“We may be on to something here, Misker,” said Bert. Misker simply bobbed his head in agreement.

“Which way did the dragon go? And was he alone?” Bert asked the townspeople.

“He had an old man walking with him. They went toward the orchards.” Several of the townsfolk pointed the way.

“Who are you?” asked the tavern owner suspiciously.

“I am Sir Bartholomen, a paladin. And this is my faithful mount, Misker.”

Misker looked up guiltily with one of the flowers from the tavern’s flowerbeds hanging out of one side of his mouth. Bert sighed.

“We’ve been hunting these two for a very long time. We will rid your town of their evil.”

“Um,” said the tavern owner. “Is that really necessary? They haven’t hurt nobody. The dragon was actually very polite.”

There was some grumbling among the rest of the townspeople, too. Apparently having a famous but harmless dragon as the town mascot seemed like a pretty good idea to them.

“Maybe you strangers had best be on your way,” suggested one woman.

“Yeah, I think you’ll have time to move on to the next village before sundown. If you leave now, of course.”

With that the crowd began to hustle Bert and Misker out of the village, deliberately pushing them in the opposite direction from the orchards where the dragon apparently was. The good paladin had no choice but to leave. He could not force his way through these folk without harming them, nor could he really go against their wishes.

Soon Misker was plodding down the village road, away from the settlement, with a forlorn Bert on his back. After a few minutes, Misker, turned off the road, jumped a small ditch and began to trot across an empty pasture.

“What are you doing?” asked Bert.

“Just because we can’t go through the town doesn’t mean we can’t go around it.”


A couple of hours later, just as the sun was nearing the horizon, the horse and the paladin crept stealthily through the cherry tree orchard. The leaves were thick and the branches hung low with heavy ripening bunches of cherries. Ahead they could see Ash stretched out among the trees. Two heroic sets of snores rumbled from the area, so they knew Strom was also nearby.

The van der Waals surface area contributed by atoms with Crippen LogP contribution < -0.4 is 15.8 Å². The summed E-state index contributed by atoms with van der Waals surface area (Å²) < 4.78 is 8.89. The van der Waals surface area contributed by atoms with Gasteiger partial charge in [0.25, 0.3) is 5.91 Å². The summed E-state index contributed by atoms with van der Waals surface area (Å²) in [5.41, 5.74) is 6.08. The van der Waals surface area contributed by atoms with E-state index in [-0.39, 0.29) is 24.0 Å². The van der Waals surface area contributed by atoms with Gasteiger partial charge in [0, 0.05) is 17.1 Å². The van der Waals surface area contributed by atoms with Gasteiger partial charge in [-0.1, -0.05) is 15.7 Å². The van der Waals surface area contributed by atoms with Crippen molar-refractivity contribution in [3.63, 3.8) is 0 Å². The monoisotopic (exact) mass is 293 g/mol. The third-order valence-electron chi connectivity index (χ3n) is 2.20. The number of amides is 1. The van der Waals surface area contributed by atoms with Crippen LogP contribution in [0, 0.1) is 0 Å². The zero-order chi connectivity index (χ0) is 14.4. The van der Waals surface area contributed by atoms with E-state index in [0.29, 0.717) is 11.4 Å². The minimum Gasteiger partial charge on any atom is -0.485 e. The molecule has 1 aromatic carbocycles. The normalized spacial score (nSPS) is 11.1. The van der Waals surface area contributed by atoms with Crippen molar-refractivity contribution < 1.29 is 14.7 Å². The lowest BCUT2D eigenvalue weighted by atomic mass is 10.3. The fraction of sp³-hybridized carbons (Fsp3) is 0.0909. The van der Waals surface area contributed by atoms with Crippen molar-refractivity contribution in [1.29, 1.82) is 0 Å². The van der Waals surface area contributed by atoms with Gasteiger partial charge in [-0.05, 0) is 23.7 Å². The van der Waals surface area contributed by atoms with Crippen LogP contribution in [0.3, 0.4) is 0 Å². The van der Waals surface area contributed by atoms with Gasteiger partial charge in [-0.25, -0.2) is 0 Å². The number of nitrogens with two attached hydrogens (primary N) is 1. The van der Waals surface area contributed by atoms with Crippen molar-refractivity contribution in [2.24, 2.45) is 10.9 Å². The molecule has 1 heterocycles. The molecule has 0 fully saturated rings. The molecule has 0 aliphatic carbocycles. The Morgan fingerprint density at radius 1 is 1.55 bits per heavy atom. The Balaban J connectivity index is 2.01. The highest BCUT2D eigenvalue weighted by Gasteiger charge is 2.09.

Misker had strongly voiced his opinion against this plan. Sneaking up on a nearsighted dragon and a sleeping wizard, Misker assured Bert, was not found anywhere in the Paladin Survival Manual. Sir Bert overruled him, saying this was their only chance to get near the pair. They had been struggling to arrest Strom and Ash for some months now, having followed them through the Icecrystal Mountains. The map maker there had given them such convoluted directions that it had taken them weeks of extra time to finally catch up to their quarry.

Misker’s job was to pin the mage to the ground and keep him from casting spells, while Bert would threaten the dragon with his magical sword. The sword had already proven it could protect them from the dragon’s fiery breath.

The stalking of their prey had gone perfectly. Misker stood near the snoring Strom, ready to pounce and silence him. Bert was preparing to lay his sword across the immense throat of Ash, when suddenly the entire area erupted chaos.


Ash’s first clue something was wrong was a series of stinging hits across his flank. Opening one eye, he could see red stains blossoming across his side. It looked suspiciously like blood. The dragon freaked out. He immediately leapt straight up into the air and managed to entangle himself in the overhead canopy of strong cherry tree branches. He then plummeted back to the ground, landing heavily. His collision with the tree branches shook loose several hundred cherries, which pelted down on the stunned horse, mage and paladin.

A chorus of giggles rang out from the trees around the four.

“Unit one, FIRE!” came a shouted command.

Immediately from the south came a strong aerial barrage of cherries. The missiles had been aimed with deadly precision, causing Strom and Misker to yelp and dance around attempting to dodge the cherries. Bert cowered behind his shield while cherries binged off it in rapid succession. Ash lay in the grass, moaning piteously.

The barrage lightened for a moment, but the voice quickly rang out again.

“Unit two, FIRE!”

“Son of a —” the paladin swore sourly as a he found himself on the wrong side of his shield with this new attack. Cherries were splattering across his white tunic, staining it with long rivulets of cherry juice.

“What?” Strom shouted. “What’s goi — ARGH!” A flying choke cherry sailed gracefully into his mouth, jamming his throat. Something nearby giggled hysterically.

“We’re under attack! Sound the alarm!” trumpeted Ash.

“Arrgh!” replied Strom.

“Quick, scout the enemy positions! Prepare to return fire!” shouted Misker. “It’s a bunch of kids with slingshots!”

“Arg! Ahh, ugh!” replied Strom heartily.

“Gather ammunition! Take cover!” ordered Bert. “Get — what are you doing, Coalbeard?”

“Meh? Arg! Ah! Ah!” answered Strom, pointing at his throat and turning slightly blue.

“What? You’re choking on a cherry? You old trickster! This is no time to indulge in personal problems. We’re under attack!”

The dragon thumped Strom soundly on his back with his tail. The cherry sailed out of the mage’s mouth.